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Whether it's hanging on a museum wall or gracing a rock album cover, the question is open to debate. 

But is it Art?

My wife has an art history degree and has decided that I need some art education. I have been to an art museum in every town we have visited. I have seen shows by "Putty Knife King" De Kooning, "No Doubt He's Straight" Degas, "Tourette's Syndrome Victim" Jackson Pollack, and "Not Afraid of Orange Is He?" Cezanne. I think I'm getting the hang of this "art world" of hers. So in order to do a little homework on the side to impress her, I bought "Sister Wendy's 1000 Masterpieces" (DK Publishing, $40).

The first thing I did when I got the book home was count the number of paintings I would actually hang on my wall (23!). An art historian, PBS superstar and nun, Sister Wendy Beckett covers everything from the Cave Paintings at Lascaux to Warhol's obligatory Marilyn diptych.

I was shocked to find paintings that I had actually seen. No one told me at the time they were masterpieces. When I asked my wife about this she replied, "masterpiece is implied" thus generating my catch phrase for 2000.

The best parts of the book, though, are the explanations of the paintings. I watched my wife walk through the De Kooning exhibit with her mouth hanging open and I never understood why. Sister Wendy explains how De Kooning looked at the world and his paintings began to make (some) sense to me. Other paintings defy explanation. I stared at Albertinelli's "The Visitation" for a week and have decided to take my daughter to see it someday.

The layout of the book enables the reader to make interesting comparisons. The presence of David Hockney's painting of the transvestite Divine in the same book as the ceiling of the Sistine Chapel makes you feel as if you were in the middle of some giant art world palindrome. Several paintings of John the Baptist in all his hallucinatory greatness are worth the price of the book. And while I will never understand the appeal of Bonnard, Sister Wendy has compiled a loving look at the history of Western art that, as she says, "will not leave us in our mental or moral laziness."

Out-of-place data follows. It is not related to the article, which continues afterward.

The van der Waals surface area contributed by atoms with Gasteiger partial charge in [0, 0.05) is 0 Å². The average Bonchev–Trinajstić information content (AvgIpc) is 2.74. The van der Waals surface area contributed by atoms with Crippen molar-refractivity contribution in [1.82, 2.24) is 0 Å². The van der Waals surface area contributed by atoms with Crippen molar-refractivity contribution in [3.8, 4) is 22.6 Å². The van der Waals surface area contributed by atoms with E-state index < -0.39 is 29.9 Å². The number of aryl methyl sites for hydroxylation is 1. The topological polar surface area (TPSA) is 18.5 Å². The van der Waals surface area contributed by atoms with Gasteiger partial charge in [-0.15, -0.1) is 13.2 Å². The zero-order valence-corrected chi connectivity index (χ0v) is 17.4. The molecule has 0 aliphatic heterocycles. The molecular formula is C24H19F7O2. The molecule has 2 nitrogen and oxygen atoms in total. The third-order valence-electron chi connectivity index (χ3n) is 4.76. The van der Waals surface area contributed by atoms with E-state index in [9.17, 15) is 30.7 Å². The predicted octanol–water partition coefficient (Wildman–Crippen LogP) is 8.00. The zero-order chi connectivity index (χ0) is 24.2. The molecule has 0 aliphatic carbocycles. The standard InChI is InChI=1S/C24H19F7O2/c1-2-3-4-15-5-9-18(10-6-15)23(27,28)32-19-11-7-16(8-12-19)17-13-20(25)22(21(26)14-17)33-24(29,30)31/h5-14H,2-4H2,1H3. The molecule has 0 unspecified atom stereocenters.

—Thom Jeter



As the product of a time when record covers were a viable part of pop culture, I eagerly anticipated delving into this collection of Storm Thorgerson and Aubrey Powell's, "100 Best Album Covers," (DK Publishing, 160 pages, $19.95). Unfortunately, this anticipation was quickly blunted as I flipped the pages and questions arose: Is this a rock fan's bonanza to savor with an eye for trivia and nostalgia? Or is it a colorfully ponderous paperback full of scattershot "infobytes" and artistic notes of more interest to students of Design 101 than to music fans?

The authors, both '70s British designers, admittedly ignore rap, country and techno album designs. But, that aside, "100 Best" stabs at the promise of the title by picking from a wide-range of record cover art. A couple of stark '50s jazz designs make the cut. The psychedelic '60s are represented and the optical tricks of the '70s are in full array. Covers from the '80s and even a few '90s adherents to the dated album design (Nirvana's "Nevermind"; Beck's "Odelay") find their places. In the trivia department, we get some humorous commentary from R. Crumb about his design for Big Brother and the Holding Company's "Cheap Thrills," and we find out that one '70s Rod Stewart cover was a paste-up job where Stewart's head was placed atop a figure in an ad for athlete's-foot medicine.

But what's oddly missing is an overall design that encourages a reader's sustained attention. Colorful album covers decorate each page but they're surrounded by meandering paragraphs presented in such a challenging array of fonts and point sizes that the text is difficult to read. Soon the contents become a mishmash; there's the featured cover and information about its designer, technical notes and trivia galore offered on each page. But unlike similar pop coffee-table books, the average rock 'n' roll Joe could flip through these crammed and jumbled pages without much reward.

— Ames Arnold
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